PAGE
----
Japanese Castles: Nishio Castle
Nishio Castle 西尾城
The Ushitora Yagura (Ushitora Turret) was reconstructed in 1996 and sits in a park which was once the castle's grounds and includes the remaining moats, some walls and the Nishio Municipal Museum.
Nishio Castle History
The original Nishio Castle dates back to a fortress built here during the Kamakura Period in the 13th century. It was known at this time as Saijo Castle. Later, local strongman Ieyasu Tokugawa ordered the building of a castle here in 1585 complete with stone walls, moats, gates and a strong keep. Nishio Castle was also strengthened on the orders of Ieyasu's rival Toyotomi Hideyoshi.
However, with the end of the feudal period and the dawn of the Meiji Period, the domains were abolished and the samurai class abolished. Nishio Castle gradually fell into disrepair and was dismantled. Only the moats, some stone walls and the remains of a well in what was the keep are still in evidence from the original castle.
In 1996 the Honmaru Ushitora Yagura and the main gate were reconstructed to boost tourism and the Nishio Municipal Historical Museum opened. The museum has a collection of samurai swords and suits of armor, maps of the original castle and numerous historic clocks. It is free to enter.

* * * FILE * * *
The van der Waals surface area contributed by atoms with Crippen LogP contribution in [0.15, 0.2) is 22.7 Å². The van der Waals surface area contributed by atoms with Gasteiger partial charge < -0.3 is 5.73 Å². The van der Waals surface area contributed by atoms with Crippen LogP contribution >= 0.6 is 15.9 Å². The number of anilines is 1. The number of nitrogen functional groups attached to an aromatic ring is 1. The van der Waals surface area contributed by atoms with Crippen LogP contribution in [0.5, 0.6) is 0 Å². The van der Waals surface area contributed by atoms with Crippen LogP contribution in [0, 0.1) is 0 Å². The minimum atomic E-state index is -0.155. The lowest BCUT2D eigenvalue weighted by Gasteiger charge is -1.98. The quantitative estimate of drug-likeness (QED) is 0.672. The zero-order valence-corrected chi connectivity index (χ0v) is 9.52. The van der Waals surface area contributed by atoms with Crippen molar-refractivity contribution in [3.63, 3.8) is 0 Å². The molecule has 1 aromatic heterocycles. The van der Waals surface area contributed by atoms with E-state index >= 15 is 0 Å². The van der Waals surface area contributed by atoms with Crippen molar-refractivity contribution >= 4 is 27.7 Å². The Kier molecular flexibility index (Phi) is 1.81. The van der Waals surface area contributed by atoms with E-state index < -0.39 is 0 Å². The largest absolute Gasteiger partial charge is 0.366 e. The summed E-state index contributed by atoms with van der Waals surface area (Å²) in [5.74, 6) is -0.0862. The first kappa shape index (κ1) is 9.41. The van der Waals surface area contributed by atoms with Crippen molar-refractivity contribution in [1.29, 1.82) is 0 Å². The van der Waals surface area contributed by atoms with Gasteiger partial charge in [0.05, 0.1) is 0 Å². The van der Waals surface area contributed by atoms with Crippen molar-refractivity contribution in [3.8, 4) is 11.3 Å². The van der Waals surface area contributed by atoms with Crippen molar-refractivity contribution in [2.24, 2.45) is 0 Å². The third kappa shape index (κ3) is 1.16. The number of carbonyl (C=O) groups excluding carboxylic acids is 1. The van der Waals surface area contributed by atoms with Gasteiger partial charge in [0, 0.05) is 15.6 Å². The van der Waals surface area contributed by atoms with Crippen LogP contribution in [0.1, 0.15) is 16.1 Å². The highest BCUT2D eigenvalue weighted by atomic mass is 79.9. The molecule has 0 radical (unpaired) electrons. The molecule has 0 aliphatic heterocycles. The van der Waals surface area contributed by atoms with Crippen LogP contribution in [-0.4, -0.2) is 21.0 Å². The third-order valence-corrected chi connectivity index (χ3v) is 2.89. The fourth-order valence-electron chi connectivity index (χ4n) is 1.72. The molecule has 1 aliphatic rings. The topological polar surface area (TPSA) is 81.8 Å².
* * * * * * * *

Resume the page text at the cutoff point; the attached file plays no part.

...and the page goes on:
The pleasant grounds of Nishio Castle contain Nishio Shrine and the Former Konoe Residence (旧近衛邸; kyu-konoe-tei) - a reconstruction of part of the mansion of the Konoe clan - a powerful noble family in Kyoto. Visitors can admire the garden with its lawns and stepping stones while enjoying macha - powdered Japanese tea.
Close to the castle is a villa and garden, Shoko-so, built by a wealthy rice merchant in the 1920's and now open to the public. There's a tea house here where you can enjoy matcha again and eat a light meal. Virtually next door is Shokoji Temple.
231-1 Kinjo-cho, Nishio-shi
Tel: 0563 56 6191
Hours: 9am-5pm; closed Monday or the next day if Monday is a public holiday.
Access To Nishio - how to get to Nishio Castle
From Nagoya Meitetsu Station, Kanayama Station or Jingu-mae Station take a Meitetsu train to Nishio (50 minutes). At Nishio Station there is free bicycle hire at the Tourist Information Center. It takes less than 10 minutes to cycle to the castle area or is a 15 minute walk.
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